Campus Reform | British univ. decides CLAPPING isn't inclusive enough

British univ. decides CLAPPING isn't inclusive enough

The student council at Oxford University in the United Kingdom has approved a motion intended to dissuade students from clapping.

Oxford is the second British university in two years to pass such a motion.

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A student newspaper at Oxford University in the United Kingdom is reporting that the school's student council will encourage the use of "jazz hands," the British Sign Language symbol for "applause," rather than clapping because traditional applause could cause anxiety. 

According to the Oxford Student, the Oxford Student Council approved a motion mandating the officers to encourage the use of jazz hands rather than clapping. Oxford University Student Council Vice President of Welfare and Equal Opportunity Roisin McCallion reportedly introduced the motion, which passed Tuesday. The phrase "jazz hands" refers to when one moves their hands quickly back and forth in front of them.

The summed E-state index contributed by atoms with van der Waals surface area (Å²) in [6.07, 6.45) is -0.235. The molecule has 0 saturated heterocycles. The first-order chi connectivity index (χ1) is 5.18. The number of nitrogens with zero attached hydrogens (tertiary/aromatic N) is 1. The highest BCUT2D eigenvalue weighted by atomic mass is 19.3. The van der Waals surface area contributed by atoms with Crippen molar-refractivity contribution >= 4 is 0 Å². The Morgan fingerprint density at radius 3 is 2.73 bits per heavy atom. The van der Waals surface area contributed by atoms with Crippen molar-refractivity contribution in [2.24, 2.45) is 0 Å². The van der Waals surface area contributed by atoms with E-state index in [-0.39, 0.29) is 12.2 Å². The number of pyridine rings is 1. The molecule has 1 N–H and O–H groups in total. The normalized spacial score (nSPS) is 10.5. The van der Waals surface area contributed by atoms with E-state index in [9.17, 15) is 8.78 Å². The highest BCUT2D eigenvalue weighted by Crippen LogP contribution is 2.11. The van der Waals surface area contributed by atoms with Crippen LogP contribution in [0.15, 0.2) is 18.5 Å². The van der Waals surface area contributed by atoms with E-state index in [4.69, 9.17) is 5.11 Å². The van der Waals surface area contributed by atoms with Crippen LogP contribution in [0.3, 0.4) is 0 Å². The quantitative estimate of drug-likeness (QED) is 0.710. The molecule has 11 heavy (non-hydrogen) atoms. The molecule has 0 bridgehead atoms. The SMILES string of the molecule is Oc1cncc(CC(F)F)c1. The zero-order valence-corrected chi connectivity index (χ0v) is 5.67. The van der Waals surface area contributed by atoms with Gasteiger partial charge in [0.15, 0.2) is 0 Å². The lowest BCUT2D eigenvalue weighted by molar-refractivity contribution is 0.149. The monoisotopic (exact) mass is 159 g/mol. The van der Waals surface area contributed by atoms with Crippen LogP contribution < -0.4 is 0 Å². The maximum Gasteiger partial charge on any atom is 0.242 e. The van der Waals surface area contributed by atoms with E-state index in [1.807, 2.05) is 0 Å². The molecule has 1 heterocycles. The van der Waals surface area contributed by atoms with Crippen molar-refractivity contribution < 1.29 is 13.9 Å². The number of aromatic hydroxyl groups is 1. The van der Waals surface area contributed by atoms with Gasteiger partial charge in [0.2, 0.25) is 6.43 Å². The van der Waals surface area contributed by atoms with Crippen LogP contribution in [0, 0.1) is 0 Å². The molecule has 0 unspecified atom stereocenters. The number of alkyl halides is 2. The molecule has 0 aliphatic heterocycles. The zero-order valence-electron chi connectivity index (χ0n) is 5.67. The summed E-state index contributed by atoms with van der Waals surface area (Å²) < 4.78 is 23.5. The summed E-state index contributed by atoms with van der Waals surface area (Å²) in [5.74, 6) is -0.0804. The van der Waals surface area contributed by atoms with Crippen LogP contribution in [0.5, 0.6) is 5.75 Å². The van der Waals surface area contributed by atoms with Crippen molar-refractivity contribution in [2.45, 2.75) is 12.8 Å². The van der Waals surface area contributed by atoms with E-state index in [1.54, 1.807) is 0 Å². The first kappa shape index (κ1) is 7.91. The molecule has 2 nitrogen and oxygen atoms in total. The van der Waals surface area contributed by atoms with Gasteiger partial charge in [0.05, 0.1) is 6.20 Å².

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The Daily Mail quoted one Oxford student as saying,  "Oxford University Student Union is always seeking to be more accommodating for students. Especially for those with accessibility issues." However, the student added, "but this idea will not work and is completely ludicrous."

Piers Morgan even weighed in on the controversy, tweeting, "re your ban on clapping to stop students with anxiety being triggered, & use of silent 'jazz hands' instead.. a) Performing 'jazz hands' is racist. b) Your new rule excludes blind people, so will make them feel marginalised.
 c) Grow a pair you imbeciles." 

 

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Oxford is the second British university in as many years to ban or discourage the use of clapping. In 2018, the University of Manchester approved a similar motion. While Campus Reform is not aware of any American universities that have approved such rules, many U.S. colleges and universities do encourage "snaps" rather than clapping for the same reason that Oxford and the University of Manchester encourage jazz hands.

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